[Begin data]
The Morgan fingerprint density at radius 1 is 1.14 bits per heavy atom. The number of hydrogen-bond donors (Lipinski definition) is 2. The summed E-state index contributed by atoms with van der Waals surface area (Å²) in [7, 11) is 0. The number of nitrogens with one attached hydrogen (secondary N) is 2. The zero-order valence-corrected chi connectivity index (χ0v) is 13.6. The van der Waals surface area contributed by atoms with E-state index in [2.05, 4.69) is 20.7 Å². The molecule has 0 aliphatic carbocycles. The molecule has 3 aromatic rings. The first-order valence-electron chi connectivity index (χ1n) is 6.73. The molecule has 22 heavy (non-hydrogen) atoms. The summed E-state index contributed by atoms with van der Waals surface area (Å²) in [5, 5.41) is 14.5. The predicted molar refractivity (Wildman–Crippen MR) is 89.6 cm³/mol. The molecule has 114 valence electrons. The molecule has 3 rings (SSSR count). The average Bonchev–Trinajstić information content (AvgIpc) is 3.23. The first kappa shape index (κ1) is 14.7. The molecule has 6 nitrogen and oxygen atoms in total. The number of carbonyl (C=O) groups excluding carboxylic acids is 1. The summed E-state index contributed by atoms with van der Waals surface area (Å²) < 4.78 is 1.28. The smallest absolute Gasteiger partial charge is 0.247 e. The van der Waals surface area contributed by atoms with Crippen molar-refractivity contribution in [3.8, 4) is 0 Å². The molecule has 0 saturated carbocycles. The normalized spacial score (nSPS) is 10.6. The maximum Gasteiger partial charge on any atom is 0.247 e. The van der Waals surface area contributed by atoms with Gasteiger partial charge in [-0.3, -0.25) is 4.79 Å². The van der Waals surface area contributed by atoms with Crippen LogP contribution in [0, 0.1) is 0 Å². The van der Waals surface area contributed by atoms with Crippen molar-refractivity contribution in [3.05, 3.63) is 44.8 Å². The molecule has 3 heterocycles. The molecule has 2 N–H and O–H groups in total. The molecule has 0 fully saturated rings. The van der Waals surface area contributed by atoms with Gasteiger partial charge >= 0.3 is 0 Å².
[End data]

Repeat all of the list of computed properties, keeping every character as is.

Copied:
The Morgan fingerprint density at radius 1 is 1.14 bits per heavy atom. The number of hydrogen-bond donors (Lipinski definition) is 2. The summed E-state index contributed by atoms with van der Waals surface area (Å²) in [7, 11) is 0. The number of nitrogens with one attached hydrogen (secondary N) is 2. The zero-order valence-corrected chi connectivity index (χ0v) is 13.6. The van der Waals surface area contributed by atoms with E-state index in [2.05, 4.69) is 20.7 Å². The molecule has 0 aliphatic carbocycles. The molecule has 3 aromatic rings. The first-order valence-electron chi connectivity index (χ1n) is 6.73. The molecule has 22 heavy (non-hydrogen) atoms. The summed E-state index contributed by atoms with van der Waals surface area (Å²) in [5, 5.41) is 14.5. The predicted molar refractivity (Wildman–Crippen MR) is 89.6 cm³/mol. The molecule has 114 valence electrons. The molecule has 3 rings (SSSR count). The average Bonchev–Trinajstić information content (AvgIpc) is 3.23. The first kappa shape index (κ1) is 14.7. The molecule has 6 nitrogen and oxygen atoms in total. The number of carbonyl (C=O) groups excluding carboxylic acids is 1. The summed E-state index contributed by atoms with van der Waals surface area (Å²) < 4.78 is 1.28. The smallest absolute Gasteiger partial charge is 0.247 e. The van der Waals surface area contributed by atoms with Crippen molar-refractivity contribution in [3.8, 4) is 0 Å². The molecule has 0 saturated carbocycles. The normalized spacial score (nSPS) is 10.6. The maximum Gasteiger partial charge on any atom is 0.247 e. The van der Waals surface area contributed by atoms with Gasteiger partial charge in [-0.3, -0.25) is 4.79 Å². The van der Waals surface area contributed by atoms with Crippen LogP contribution in [0, 0.1) is 0 Å². The van der Waals surface area contributed by atoms with Crippen molar-refractivity contribution in [3.05, 3.63) is 44.8 Å². The molecule has 3 heterocycles. The molecule has 2 N–H and O–H groups in total. The molecule has 0 fully saturated rings. The van der Waals surface area contributed by atoms with Gasteiger partial charge >= 0.3 is 0 Å².